Encrypt Everything: Using GPG on Linux

Now that I’ve explained how to use GNU Privacy Guard on OS X and Windows it’s time to cover Linux. Writing a tutorial on Linux is slightly more difficult because different distributions have different ways of doing things, which means I have to limit this tutorial’s scope. This tutorial is aimed at users running mainstream distributions based on Red Hat and Debian. I wrote this tutorial using Xubuntu 13.04 and looked up Fedora Core specific instructions. This tutorial is known to work on Xubuntu, all but entirely guaranteed to work on Ubuntu, and most likely applicable to Fedora Core. The good news is GNU Privacy Guard is in the standard installation of Debian and Fedora-based distributions meaning you don’t have to install it manually if you’re running Debian, Ubuntu, Xubuntu, Kubuntu, Fedora Core, or Red Hat. I will explain how to install Seahorse, a graphical GNU Privacy Guard front end for Gnome and Xfce.

The first thing you need to do is install Seahorse. On Debian-based systems, such as Ubuntu, you will need to open a terminal and enter the following command:

sudo apt-get install seahorse

On Red Hat-based systems, such as Fedora Core, you will need to open a terminal and enter the following command:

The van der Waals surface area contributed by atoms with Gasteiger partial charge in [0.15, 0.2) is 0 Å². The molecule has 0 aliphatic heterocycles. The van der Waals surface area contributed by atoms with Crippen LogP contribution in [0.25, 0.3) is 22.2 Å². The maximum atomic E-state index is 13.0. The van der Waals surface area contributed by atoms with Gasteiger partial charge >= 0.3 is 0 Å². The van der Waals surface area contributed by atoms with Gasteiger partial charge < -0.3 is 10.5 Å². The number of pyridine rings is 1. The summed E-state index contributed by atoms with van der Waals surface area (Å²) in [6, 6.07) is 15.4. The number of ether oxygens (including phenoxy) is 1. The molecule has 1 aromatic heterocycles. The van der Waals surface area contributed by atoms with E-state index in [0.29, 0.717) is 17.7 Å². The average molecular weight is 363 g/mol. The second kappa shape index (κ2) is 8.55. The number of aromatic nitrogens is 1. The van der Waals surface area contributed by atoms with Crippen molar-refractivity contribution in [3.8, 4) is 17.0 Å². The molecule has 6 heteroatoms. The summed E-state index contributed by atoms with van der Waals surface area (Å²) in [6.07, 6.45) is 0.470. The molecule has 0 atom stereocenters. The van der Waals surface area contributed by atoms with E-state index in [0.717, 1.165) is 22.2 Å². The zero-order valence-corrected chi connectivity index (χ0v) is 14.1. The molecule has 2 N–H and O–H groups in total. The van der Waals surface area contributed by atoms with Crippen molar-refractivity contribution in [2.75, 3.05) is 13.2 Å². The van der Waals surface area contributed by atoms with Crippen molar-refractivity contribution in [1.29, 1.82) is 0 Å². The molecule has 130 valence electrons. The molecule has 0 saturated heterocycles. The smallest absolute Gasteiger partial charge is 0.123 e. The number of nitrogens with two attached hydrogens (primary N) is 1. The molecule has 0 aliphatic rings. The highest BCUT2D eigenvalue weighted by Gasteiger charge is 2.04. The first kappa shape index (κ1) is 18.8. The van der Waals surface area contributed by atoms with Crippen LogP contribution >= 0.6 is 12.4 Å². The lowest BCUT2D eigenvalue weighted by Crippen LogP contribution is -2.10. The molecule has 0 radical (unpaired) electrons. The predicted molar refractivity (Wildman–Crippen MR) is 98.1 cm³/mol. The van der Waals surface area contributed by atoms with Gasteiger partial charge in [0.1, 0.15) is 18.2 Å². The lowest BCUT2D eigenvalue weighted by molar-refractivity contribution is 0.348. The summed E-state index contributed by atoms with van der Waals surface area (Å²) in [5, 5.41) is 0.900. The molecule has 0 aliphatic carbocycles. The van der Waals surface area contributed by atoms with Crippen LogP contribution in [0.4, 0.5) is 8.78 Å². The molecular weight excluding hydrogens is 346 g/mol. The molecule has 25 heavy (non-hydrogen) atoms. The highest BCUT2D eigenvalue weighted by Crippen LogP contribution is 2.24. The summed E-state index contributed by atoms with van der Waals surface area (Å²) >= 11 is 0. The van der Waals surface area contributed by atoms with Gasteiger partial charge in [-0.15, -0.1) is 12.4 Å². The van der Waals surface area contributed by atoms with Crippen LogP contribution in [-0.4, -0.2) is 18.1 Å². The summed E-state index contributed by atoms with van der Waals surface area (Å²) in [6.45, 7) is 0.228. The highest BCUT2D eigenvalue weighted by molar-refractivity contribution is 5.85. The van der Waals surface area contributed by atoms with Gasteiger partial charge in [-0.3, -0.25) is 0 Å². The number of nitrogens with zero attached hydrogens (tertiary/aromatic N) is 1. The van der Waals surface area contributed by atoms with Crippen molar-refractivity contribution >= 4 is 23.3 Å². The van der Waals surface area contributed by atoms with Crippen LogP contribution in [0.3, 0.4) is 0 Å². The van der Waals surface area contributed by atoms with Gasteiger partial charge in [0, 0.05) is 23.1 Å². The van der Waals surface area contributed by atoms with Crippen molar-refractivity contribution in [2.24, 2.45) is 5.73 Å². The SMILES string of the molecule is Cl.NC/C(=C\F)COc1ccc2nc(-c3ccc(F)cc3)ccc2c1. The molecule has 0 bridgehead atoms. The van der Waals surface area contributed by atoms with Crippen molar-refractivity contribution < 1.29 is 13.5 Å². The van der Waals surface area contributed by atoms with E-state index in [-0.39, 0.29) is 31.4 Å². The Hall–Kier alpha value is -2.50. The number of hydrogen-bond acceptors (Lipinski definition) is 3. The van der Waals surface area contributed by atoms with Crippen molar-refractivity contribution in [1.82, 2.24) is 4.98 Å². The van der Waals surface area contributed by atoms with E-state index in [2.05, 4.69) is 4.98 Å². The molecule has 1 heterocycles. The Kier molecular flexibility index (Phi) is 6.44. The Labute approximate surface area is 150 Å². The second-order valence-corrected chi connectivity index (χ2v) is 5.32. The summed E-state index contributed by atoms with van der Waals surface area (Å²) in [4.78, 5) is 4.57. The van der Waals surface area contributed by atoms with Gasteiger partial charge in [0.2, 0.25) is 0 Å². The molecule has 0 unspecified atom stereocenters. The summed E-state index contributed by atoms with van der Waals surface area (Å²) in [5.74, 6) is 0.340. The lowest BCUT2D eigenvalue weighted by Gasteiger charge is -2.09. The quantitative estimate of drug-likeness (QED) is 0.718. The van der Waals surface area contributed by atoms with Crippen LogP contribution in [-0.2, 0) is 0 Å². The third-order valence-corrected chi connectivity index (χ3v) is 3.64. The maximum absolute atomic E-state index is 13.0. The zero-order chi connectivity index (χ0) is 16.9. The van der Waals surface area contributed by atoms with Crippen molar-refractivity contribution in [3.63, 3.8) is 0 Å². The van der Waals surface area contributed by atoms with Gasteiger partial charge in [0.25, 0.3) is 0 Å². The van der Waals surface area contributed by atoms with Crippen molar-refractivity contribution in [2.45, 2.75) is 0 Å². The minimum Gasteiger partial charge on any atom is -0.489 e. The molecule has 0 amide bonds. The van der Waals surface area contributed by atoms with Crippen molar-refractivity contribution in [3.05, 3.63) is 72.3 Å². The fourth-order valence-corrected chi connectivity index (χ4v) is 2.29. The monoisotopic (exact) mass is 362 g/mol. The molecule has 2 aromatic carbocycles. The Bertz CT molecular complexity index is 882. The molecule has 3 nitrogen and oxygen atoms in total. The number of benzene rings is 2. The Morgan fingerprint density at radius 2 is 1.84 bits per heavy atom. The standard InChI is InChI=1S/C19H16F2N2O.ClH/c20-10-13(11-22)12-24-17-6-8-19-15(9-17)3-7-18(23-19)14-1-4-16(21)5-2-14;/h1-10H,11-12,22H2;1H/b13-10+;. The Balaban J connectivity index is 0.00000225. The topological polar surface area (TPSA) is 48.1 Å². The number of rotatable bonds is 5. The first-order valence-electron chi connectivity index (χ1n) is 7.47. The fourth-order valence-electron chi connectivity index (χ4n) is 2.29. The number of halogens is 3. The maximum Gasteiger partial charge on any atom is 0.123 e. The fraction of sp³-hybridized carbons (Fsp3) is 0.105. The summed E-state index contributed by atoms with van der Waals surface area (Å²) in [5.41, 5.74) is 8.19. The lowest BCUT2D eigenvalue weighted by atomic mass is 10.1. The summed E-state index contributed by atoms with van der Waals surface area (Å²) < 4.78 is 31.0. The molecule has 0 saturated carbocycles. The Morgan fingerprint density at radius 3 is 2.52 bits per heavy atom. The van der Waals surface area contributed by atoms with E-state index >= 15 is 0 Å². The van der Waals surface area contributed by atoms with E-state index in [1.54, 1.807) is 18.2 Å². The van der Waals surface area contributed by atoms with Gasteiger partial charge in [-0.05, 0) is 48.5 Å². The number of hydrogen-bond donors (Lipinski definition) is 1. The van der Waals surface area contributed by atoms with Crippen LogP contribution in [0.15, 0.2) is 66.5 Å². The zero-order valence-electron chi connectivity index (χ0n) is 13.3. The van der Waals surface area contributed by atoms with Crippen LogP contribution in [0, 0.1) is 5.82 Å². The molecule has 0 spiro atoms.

su -c "yum install seahorse"

Seahorse should now be installed. It may or may not be automatically added to your application menu, depending on the distribution you’re running however the application can be launched from all systems by entering the following command in a terminal:


You will be greeted with Seahorse’s main screen:

Generating a new OpenPGP key pair is easy. First, click on the green plus button. You will be asked what type of key you want to create:

Select PGP Key and click the Continue button. You will now be presented with a dialog where you can enter the key pair information:

Although it’s not necessary I do recommend click the little triangle next to Advanced key options so you can manually enter a key pair length. By default it’s set to 2048 and I recommend you max it out to 4096 but you’re not required to. Whether you want to manually enter a key pair length or not you should fill in your identifying information. For this example I entered my name into the Full Name field and openpgptest@christopherburg.com into the Email Address field. Once you’ve entered your desired information click the Create button.

You will now be asked to enter a passphrase:

Enter a strong passphrase[1] as it will be used to encrypt your private key, which will prevent it from being used should it fall into unwanted hands. Remember, whoever possess the private key can use it to sign or encrypt data. If a malicious user was able to obtain and decrypt your private key they could impersonate you. After you’ve entered your passphrase into both fields click the OK button. Now comes the fun part, waiting for your key pair to be generated: